Venezuela, formally the Bolivarian Republic of Venezuela (Spanish: Repblica Bolivariana de Venezuela), is a South American nation with a continental mainland and several Caribbean islands and islets. It has a land area of 916,445 km2 (353,841 sq mi) and a population of 28 million people in 2019. Caracas is the capital and biggest urban agglomeration.
The Caribbean Sea and the Atlantic Ocean border the country on the north, Colombia on the west, Brazil on the south, Trinidad and Tobago on the north-east, and Guyana on the east. Venezuela has a claim against Guyana for Guayana Esequiba. Venezuela is a federal presidential republic made up of 23 states, the Capital District, and federal dependencies that include the country's outlying islands. Venezuela is one of the most urbanized nations in Latin America, with the great majority of Venezuelans residing in northern and capital cities.
The land of Venezuela was conquered by Spain in 1522, despite indigenous peoples' resistance. It was one among the first Spanish-American areas to proclaim independence from the Spanish and became a department of Colombia's first federal republic in 1811. (historiographically known as Gran Colombia). It became a fully independent nation in 1830. Venezuela experienced political turbulence and despotism throughout the nineteenth century, and was governed by regional military dictators until the mid-twentieth century. Since 1958, the nation has enjoyed a succession of democratic administrations, with the exception of the majority of the area being controlled by military dictatorships, and the time has been marked by economic prosperity. Economic shocks in the 1980s and 1990s triggered significant political crises and widespread social unrest, including the fatal Caracazo riots in 1989, two failed coups in 1992, and the impeachment of a President on allegations of misuse of public money in 1993. The 1998 Venezuelan presidential election served as the trigger for the Bolivarian Revolution, which started with a 1999 Constituent Assembly in which a new Venezuelan Constitution was enforced. Soaring oil prices aided the government's populist social welfare measures, temporarily raising social expenditure and lowering economic inequality and poverty in the early years of the dictatorship. Poverty, on the other hand, started to rise in the 2010s. The 2013 Venezuelan presidential election was extensively contested, resulting in major protests and a new statewide crisis that continues to this day.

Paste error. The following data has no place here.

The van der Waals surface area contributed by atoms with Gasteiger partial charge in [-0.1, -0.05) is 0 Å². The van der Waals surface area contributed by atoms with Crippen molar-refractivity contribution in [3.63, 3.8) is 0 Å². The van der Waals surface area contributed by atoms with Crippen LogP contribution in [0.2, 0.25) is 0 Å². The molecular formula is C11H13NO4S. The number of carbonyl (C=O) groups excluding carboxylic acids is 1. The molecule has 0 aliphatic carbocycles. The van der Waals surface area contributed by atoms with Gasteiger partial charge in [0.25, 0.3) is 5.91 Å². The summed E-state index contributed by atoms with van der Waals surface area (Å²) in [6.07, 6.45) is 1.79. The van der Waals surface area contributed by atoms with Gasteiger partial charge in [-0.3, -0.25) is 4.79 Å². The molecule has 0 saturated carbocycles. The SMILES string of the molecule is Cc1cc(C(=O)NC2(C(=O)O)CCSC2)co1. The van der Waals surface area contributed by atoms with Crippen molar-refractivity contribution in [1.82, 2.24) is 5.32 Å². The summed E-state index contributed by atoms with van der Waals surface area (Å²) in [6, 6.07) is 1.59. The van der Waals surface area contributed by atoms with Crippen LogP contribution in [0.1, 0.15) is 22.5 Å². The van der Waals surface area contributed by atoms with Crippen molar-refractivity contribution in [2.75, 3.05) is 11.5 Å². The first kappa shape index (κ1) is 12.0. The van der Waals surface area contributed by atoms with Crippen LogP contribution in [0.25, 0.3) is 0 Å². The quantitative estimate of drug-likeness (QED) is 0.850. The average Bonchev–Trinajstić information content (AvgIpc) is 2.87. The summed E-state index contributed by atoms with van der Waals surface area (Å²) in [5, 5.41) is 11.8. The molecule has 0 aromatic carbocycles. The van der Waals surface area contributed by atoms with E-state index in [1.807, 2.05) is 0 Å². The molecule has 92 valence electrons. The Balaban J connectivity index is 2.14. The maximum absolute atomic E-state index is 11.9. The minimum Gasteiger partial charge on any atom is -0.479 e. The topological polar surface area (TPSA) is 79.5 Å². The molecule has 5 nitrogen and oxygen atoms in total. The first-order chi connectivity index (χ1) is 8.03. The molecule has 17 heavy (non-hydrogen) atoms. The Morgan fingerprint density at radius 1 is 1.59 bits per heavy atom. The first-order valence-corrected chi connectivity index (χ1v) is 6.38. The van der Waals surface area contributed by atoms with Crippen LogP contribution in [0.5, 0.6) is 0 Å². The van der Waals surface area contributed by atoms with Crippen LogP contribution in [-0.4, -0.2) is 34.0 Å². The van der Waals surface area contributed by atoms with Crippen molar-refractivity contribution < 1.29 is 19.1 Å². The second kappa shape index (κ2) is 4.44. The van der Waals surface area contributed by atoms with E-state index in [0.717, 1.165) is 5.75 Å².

Venezuela is a developing nation with a Human Development Index ranking of 113th. It contains the world's biggest known oil reserves and has historically been one of the world's main oil exporters. Previously, the nation was a developing exporter of agricultural commodities such as coffee and cocoa, but oil swiftly overtook exports and government earnings. The incumbent government's excesses and bad policies led to the collapse of Venezuela's entire economy. The nation is dealing with record hyperinflation, food shortages, unemployment, poverty, sickness, high child mortality, malnutrition, terrible crime, and corruption. These reasons have contributed to the Venezuelan migration crisis, in which over three million people have left the nation. Credit rating firms declared Venezuela to be in default on debt payments by 2017. Venezuela's crisis has exacerbated a fast worsening human rights situation, including intensified violations such as torture, arbitrary detention, extrajudicial murders, and assaults on human rights activists. Venezuela is a founding member of the United Nations (UN), the Organization of American States (OAS), the Union of South American Nations (UNASUR), ALBA, Mercosur, the Latin American Integration Association (LAIA), and the Organization of Ibero-American States (OEI).